Faith and honesty do not seem, actually, to be the same thing here. The manager was dishonest, but his actions have earned approval for their faithfulness. So the big question to ask is: in what did the manager have faith? He was not faithful to the accumulation of money. He gives it away.
His faith, I think, was placed in possibility. That is, in God. God, for this manager, this slave, was the possibility that this situation might not be the end of him. As a slave, he had no voice, negligible rights, was essentially treated as sub-human by those who held power over him. His faith was in the possibility that someone would value him, that some door would open.
The choice between God and wealth is laid clear. If the manager served wealth, he would have only made his life worse, for he would still be out of a job, and people would not be favorably disposed to him. And that’s kind of the thing, isn’t it? The accumulation of wealth serves only one person; the one accumulating it. People might be nice to you because you have a lot of money, but it’s not love. God is moving counter to the aggregation of wealth in this story, admittedly against the grain. It is messy, and there’s nuance, but the point is pretty clear.
The contrast between serving God and serving wealth is the contrast between working to share those things so that the broader network may thrive and working to gather money and power to oneself. In this cynical and cruel situation, the manager figured out how to make some deals that helped a number of people out. Within the rules of finance, it was dishonest, but as I was telling you last week, the economy we design is not the economy of God. Our economy of scarcity is not God’s economy of abundance. God, who called for years of Jubilee in which debts are forgiven, God who sent the disciples out to live simply and in community, God who forgives sins out of grace and not out of a need to extract a penalty from us… we may stammer and look for excuses, but it seems pretty clear that God is not concerned with—or governed by—the rules of finance.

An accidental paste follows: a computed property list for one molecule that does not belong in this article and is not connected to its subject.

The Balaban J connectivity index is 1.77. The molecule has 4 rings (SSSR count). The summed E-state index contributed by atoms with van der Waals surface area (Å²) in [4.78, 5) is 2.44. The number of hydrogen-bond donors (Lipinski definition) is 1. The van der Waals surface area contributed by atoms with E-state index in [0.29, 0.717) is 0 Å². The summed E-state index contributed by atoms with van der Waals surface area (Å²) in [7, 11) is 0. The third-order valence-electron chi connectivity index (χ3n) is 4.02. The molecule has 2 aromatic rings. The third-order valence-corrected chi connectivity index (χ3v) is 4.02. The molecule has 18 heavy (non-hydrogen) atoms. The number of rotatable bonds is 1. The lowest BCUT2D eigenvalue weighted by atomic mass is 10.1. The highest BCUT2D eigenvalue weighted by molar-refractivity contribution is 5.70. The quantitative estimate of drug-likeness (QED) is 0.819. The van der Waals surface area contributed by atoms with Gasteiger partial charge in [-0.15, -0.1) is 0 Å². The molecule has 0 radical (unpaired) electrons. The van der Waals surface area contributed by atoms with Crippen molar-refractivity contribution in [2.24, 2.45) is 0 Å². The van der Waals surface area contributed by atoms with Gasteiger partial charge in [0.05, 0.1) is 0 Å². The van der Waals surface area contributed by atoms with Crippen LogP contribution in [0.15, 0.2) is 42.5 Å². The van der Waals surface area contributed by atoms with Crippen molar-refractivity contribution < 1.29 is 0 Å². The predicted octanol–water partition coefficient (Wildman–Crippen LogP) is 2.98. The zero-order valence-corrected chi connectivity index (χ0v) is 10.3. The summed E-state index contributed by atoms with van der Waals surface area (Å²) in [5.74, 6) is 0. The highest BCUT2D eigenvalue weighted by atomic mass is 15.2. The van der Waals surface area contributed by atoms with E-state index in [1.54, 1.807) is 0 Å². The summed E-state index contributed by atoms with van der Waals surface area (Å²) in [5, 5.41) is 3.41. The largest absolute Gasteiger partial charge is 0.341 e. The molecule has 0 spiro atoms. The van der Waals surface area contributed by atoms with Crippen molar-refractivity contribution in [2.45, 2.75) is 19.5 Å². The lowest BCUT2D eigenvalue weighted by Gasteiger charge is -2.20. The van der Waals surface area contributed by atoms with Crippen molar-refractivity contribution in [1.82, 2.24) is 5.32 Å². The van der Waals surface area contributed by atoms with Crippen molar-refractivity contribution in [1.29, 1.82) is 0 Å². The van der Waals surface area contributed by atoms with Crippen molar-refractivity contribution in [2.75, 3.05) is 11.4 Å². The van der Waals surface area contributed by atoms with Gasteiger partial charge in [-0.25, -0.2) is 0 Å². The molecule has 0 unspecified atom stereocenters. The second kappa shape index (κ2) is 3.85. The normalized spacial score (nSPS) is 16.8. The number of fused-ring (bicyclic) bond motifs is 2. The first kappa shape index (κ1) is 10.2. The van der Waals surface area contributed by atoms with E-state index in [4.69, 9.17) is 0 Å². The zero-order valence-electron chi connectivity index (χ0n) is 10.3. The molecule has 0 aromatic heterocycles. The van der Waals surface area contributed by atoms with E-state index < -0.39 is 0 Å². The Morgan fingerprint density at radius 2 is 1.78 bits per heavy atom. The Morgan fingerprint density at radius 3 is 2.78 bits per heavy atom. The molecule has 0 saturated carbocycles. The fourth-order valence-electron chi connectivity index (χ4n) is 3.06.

Let’s land this plane. The Greek word for the manager in Luke is oikonomos. It comes from the Greek oikonomia, which means household. That’s also precisely where the word “economy” comes from. So after sifting through the layers of injustice and dishonesty in this story, after examining the ways in which the interests of God and the pursuit of wealth really can and do conflict with one another, it comes to this simple truth, which should rattle the cage of all of us in this room: The dishonest manager, this slave with no power, no money, and plenty of guile, holds a remarkable distinction. He’s the economist that Jesus endorsed.